An official 3D laser scanner standard expected soon!
It’s no surprise that tiny precision objects, such as the parts inside your smartphone, must be measured with laser technology in order to fit together and work properly. But some of the largest structures people depend on every day -- including airplane wings and bridge components -- are also measured to exacting standards by three-dimensional laser scanners.
Despite the importance of such measurements, however, there is no comprehensive standard or agreed-upon suite of tests to judge how well those 3D instruments perform – although the American Society for Testing and Materials International (ASTM) has been working for years on a draft standard.
That’s why PML scientists recently designed and built a calibration facility specifically set up for conducting the approximately 100 proposed tests in the ASTM draft standard. Then they invited all the leading 3D scanner manufacturers to perform measurements in a head-to-head runoff. In May of 2016, major manufacturers from around the world converged at NIST to put their scanners through the paces.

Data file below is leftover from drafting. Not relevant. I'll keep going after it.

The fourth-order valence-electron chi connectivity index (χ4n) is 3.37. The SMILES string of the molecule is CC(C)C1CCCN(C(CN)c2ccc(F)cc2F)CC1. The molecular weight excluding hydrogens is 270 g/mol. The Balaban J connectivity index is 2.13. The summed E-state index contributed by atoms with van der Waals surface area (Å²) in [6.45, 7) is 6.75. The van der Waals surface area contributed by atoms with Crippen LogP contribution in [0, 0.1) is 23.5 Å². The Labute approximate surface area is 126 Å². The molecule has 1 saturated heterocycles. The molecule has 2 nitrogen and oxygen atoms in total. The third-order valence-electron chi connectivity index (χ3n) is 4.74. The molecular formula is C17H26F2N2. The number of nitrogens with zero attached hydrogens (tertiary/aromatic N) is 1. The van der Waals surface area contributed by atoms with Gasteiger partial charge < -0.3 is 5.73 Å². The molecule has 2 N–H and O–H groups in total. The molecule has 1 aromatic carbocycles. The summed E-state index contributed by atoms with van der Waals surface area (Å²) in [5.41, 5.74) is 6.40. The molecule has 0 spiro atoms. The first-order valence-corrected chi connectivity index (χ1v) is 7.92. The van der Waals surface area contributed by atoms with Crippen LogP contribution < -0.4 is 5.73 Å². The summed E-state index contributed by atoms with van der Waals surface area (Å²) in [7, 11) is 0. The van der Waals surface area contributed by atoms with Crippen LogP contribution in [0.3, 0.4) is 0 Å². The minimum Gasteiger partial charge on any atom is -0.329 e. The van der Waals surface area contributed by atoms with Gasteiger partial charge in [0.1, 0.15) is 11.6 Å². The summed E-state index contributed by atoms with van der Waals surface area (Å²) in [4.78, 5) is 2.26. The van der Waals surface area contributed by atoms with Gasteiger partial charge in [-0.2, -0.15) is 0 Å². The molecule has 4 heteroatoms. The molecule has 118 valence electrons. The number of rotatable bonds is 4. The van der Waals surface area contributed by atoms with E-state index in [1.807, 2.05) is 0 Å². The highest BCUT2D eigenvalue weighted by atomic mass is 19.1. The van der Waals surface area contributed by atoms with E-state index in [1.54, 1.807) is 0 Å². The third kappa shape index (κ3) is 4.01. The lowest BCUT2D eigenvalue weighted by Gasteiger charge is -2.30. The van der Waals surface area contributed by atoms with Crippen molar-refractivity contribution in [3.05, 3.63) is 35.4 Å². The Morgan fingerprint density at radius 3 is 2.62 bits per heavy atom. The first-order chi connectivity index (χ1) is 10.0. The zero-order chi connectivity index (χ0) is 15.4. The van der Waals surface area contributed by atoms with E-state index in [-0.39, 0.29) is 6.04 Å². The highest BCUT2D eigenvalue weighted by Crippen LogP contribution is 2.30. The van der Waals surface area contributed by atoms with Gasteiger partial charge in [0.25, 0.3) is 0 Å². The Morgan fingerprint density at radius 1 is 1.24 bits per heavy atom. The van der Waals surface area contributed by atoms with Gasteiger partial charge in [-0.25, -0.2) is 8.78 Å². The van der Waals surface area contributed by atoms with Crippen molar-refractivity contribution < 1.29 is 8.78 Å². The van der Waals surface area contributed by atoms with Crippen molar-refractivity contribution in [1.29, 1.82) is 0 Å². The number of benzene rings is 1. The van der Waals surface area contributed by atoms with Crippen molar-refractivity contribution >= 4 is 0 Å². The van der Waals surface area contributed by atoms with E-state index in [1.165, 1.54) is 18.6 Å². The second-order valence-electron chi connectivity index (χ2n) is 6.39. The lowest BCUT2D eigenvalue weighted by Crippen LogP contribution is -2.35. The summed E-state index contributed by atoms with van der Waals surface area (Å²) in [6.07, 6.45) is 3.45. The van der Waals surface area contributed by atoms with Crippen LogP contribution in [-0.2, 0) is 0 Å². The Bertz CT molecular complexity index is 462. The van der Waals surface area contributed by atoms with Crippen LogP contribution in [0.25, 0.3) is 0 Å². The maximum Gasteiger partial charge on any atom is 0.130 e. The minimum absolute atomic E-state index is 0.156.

That showdown not only revealed differences among different manufacturers when measuring exactly the same structures, but provided new perspectives on testing, leading to a revision of the draft standard. That document is in the process of being voted on, and researchers from PML’s Dimensional Metrology Group expect the revised version to be adopted by the end of 2017.
"If someone in an organization wants to know which scanner to buy, he or she will look at the specs," said one runoff participant. And with an official standard for 3D laser scanner performance, “the specs will mean the same thing because they were tested against the same type of standards and the same type of objects.”
Think about that the next time you’re driving over a bridge or looking out an airplane window.